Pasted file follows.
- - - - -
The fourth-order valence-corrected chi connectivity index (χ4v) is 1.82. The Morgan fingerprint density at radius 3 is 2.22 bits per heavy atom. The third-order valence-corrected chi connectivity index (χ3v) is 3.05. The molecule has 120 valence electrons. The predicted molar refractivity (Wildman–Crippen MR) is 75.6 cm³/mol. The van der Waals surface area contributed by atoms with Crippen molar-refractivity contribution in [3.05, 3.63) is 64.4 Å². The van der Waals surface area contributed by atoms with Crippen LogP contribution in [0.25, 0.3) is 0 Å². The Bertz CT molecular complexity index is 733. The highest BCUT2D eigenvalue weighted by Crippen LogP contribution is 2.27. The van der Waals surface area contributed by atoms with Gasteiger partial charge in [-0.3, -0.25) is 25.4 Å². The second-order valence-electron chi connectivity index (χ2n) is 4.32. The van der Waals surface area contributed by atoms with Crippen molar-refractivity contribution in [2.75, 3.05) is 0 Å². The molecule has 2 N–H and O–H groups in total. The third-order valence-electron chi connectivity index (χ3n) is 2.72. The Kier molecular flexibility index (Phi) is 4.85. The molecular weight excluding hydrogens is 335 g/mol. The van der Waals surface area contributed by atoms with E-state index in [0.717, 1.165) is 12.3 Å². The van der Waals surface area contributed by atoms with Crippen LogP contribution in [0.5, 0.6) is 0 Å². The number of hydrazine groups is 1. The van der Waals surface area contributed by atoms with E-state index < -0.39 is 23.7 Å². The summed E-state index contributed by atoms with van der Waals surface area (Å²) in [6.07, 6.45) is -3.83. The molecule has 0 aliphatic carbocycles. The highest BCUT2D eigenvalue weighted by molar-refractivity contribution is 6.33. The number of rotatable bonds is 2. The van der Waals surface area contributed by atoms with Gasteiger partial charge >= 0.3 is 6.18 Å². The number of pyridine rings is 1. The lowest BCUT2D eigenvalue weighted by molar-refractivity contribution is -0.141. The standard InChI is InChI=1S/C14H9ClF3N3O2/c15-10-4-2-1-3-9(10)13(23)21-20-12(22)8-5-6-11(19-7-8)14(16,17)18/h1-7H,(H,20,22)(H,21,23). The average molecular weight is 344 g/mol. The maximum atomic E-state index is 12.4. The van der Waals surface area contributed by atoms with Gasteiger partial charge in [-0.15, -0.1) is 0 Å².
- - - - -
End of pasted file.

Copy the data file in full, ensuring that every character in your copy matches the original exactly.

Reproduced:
The fourth-order valence-corrected chi connectivity index (χ4v) is 1.82. The Morgan fingerprint density at radius 3 is 2.22 bits per heavy atom. The third-order valence-corrected chi connectivity index (χ3v) is 3.05. The molecule has 120 valence electrons. The predicted molar refractivity (Wildman–Crippen MR) is 75.6 cm³/mol. The van der Waals surface area contributed by atoms with Crippen molar-refractivity contribution in [3.05, 3.63) is 64.4 Å². The van der Waals surface area contributed by atoms with Crippen LogP contribution in [0.25, 0.3) is 0 Å². The Bertz CT molecular complexity index is 733. The highest BCUT2D eigenvalue weighted by Crippen LogP contribution is 2.27. The van der Waals surface area contributed by atoms with Gasteiger partial charge in [-0.3, -0.25) is 25.4 Å². The second-order valence-electron chi connectivity index (χ2n) is 4.32. The van der Waals surface area contributed by atoms with Crippen molar-refractivity contribution in [2.75, 3.05) is 0 Å². The molecule has 2 N–H and O–H groups in total. The third-order valence-electron chi connectivity index (χ3n) is 2.72. The Kier molecular flexibility index (Phi) is 4.85. The molecular weight excluding hydrogens is 335 g/mol. The van der Waals surface area contributed by atoms with E-state index in [0.717, 1.165) is 12.3 Å². The van der Waals surface area contributed by atoms with Crippen LogP contribution in [0.5, 0.6) is 0 Å². The number of hydrazine groups is 1. The van der Waals surface area contributed by atoms with E-state index < -0.39 is 23.7 Å². The summed E-state index contributed by atoms with van der Waals surface area (Å²) in [6.07, 6.45) is -3.83. The molecule has 0 aliphatic carbocycles. The highest BCUT2D eigenvalue weighted by molar-refractivity contribution is 6.33. The number of rotatable bonds is 2. The van der Waals surface area contributed by atoms with Gasteiger partial charge >= 0.3 is 6.18 Å². The number of pyridine rings is 1. The lowest BCUT2D eigenvalue weighted by molar-refractivity contribution is -0.141. The standard InChI is InChI=1S/C14H9ClF3N3O2/c15-10-4-2-1-3-9(10)13(23)21-20-12(22)8-5-6-11(19-7-8)14(16,17)18/h1-7H,(H,20,22)(H,21,23). The average molecular weight is 344 g/mol. The maximum atomic E-state index is 12.4. The van der Waals surface area contributed by atoms with Gasteiger partial charge in [-0.15, -0.1) is 0 Å².